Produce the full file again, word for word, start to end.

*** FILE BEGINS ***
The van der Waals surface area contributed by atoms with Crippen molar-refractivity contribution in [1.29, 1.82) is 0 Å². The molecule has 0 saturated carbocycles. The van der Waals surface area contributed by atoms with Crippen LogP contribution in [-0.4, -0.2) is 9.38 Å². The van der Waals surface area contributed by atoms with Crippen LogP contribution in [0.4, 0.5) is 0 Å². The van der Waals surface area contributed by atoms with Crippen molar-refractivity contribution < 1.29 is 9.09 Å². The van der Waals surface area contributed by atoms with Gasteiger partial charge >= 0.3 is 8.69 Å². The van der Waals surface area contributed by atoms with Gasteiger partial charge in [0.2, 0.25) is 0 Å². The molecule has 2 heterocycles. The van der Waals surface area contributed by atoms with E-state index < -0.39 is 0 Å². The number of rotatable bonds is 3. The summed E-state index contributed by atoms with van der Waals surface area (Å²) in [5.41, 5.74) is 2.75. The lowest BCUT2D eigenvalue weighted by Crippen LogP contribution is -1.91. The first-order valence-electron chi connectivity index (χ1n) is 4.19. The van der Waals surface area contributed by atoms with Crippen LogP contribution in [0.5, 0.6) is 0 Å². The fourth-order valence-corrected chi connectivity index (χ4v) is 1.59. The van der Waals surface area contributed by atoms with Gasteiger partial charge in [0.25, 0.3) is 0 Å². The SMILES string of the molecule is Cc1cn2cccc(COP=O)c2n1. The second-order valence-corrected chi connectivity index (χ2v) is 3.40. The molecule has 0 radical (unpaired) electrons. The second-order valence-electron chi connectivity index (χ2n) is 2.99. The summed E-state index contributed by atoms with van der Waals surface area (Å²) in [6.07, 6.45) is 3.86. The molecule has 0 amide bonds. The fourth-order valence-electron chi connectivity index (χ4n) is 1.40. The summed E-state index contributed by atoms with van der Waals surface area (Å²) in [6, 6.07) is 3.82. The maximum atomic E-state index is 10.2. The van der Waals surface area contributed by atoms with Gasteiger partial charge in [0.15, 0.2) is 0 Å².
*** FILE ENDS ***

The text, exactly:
The van der Waals surface area contributed by atoms with Crippen molar-refractivity contribution in [1.29, 1.82) is 0 Å². The molecule has 0 saturated carbocycles. The van der Waals surface area contributed by atoms with Crippen LogP contribution in [-0.4, -0.2) is 9.38 Å². The van der Waals surface area contributed by atoms with Crippen LogP contribution in [0.4, 0.5) is 0 Å². The van der Waals surface area contributed by atoms with Crippen molar-refractivity contribution < 1.29 is 9.09 Å². The van der Waals surface area contributed by atoms with Gasteiger partial charge >= 0.3 is 8.69 Å². The van der Waals surface area contributed by atoms with Gasteiger partial charge in [0.2, 0.25) is 0 Å². The molecule has 2 heterocycles. The van der Waals surface area contributed by atoms with E-state index < -0.39 is 0 Å². The number of rotatable bonds is 3. The summed E-state index contributed by atoms with van der Waals surface area (Å²) in [5.41, 5.74) is 2.75. The lowest BCUT2D eigenvalue weighted by Crippen LogP contribution is -1.91. The first-order valence-electron chi connectivity index (χ1n) is 4.19. The van der Waals surface area contributed by atoms with Crippen LogP contribution in [0.5, 0.6) is 0 Å². The fourth-order valence-corrected chi connectivity index (χ4v) is 1.59. The van der Waals surface area contributed by atoms with Gasteiger partial charge in [0.25, 0.3) is 0 Å². The SMILES string of the molecule is Cc1cn2cccc(COP=O)c2n1. The second-order valence-corrected chi connectivity index (χ2v) is 3.40. The molecule has 0 radical (unpaired) electrons. The second-order valence-electron chi connectivity index (χ2n) is 2.99. The summed E-state index contributed by atoms with van der Waals surface area (Å²) in [6.07, 6.45) is 3.86. The molecule has 0 amide bonds. The fourth-order valence-electron chi connectivity index (χ4n) is 1.40. The summed E-state index contributed by atoms with van der Waals surface area (Å²) in [6, 6.07) is 3.82. The maximum atomic E-state index is 10.2. The van der Waals surface area contributed by atoms with Gasteiger partial charge in [0.15, 0.2) is 0 Å².